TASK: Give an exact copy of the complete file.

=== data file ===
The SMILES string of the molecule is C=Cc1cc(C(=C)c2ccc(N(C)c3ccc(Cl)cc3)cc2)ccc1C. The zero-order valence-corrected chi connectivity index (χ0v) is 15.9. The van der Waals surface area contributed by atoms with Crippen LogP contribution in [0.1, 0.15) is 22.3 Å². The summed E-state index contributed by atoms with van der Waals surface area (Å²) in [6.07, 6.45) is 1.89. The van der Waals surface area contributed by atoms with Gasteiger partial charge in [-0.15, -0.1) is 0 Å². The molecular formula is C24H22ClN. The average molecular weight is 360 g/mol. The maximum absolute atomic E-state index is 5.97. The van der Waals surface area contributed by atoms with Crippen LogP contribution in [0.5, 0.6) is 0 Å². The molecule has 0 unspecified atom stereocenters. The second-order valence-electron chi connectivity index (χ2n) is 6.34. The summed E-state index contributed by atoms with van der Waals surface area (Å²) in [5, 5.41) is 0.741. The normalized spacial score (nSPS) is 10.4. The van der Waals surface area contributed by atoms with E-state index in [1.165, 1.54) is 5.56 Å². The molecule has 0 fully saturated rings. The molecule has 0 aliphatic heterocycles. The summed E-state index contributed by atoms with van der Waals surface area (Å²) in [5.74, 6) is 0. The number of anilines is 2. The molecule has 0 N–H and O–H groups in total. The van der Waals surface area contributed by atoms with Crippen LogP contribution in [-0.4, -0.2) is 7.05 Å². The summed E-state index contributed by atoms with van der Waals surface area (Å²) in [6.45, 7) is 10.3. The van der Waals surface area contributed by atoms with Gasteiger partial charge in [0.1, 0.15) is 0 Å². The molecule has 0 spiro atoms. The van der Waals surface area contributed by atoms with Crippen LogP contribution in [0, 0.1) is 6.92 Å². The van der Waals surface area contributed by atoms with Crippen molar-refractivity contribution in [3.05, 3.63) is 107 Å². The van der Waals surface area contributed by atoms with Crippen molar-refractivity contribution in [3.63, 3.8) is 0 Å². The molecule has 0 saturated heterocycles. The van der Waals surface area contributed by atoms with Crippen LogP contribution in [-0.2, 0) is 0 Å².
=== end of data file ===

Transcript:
The SMILES string of the molecule is C=Cc1cc(C(=C)c2ccc(N(C)c3ccc(Cl)cc3)cc2)ccc1C. The zero-order valence-corrected chi connectivity index (χ0v) is 15.9. The van der Waals surface area contributed by atoms with Crippen LogP contribution in [0.1, 0.15) is 22.3 Å². The summed E-state index contributed by atoms with van der Waals surface area (Å²) in [6.07, 6.45) is 1.89. The van der Waals surface area contributed by atoms with Gasteiger partial charge in [-0.15, -0.1) is 0 Å². The molecular formula is C24H22ClN. The average molecular weight is 360 g/mol. The maximum absolute atomic E-state index is 5.97. The van der Waals surface area contributed by atoms with Crippen LogP contribution in [0.5, 0.6) is 0 Å². The molecule has 0 unspecified atom stereocenters. The second-order valence-electron chi connectivity index (χ2n) is 6.34. The summed E-state index contributed by atoms with van der Waals surface area (Å²) in [5, 5.41) is 0.741. The normalized spacial score (nSPS) is 10.4. The van der Waals surface area contributed by atoms with E-state index in [1.165, 1.54) is 5.56 Å². The molecule has 0 fully saturated rings. The molecule has 0 aliphatic heterocycles. The summed E-state index contributed by atoms with van der Waals surface area (Å²) in [5.74, 6) is 0. The number of anilines is 2. The molecule has 0 N–H and O–H groups in total. The van der Waals surface area contributed by atoms with Crippen LogP contribution in [-0.4, -0.2) is 7.05 Å². The summed E-state index contributed by atoms with van der Waals surface area (Å²) in [6.45, 7) is 10.3. The van der Waals surface area contributed by atoms with Gasteiger partial charge in [0.1, 0.15) is 0 Å². The molecule has 0 spiro atoms. The van der Waals surface area contributed by atoms with Crippen LogP contribution in [0, 0.1) is 6.92 Å². The van der Waals surface area contributed by atoms with Crippen molar-refractivity contribution in [3.05, 3.63) is 107 Å². The van der Waals surface area contributed by atoms with Crippen molar-refractivity contribution in [3.63, 3.8) is 0 Å². The molecule has 0 saturated heterocycles. The van der Waals surface area contributed by atoms with Crippen LogP contribution in [-0.2, 0) is 0 Å².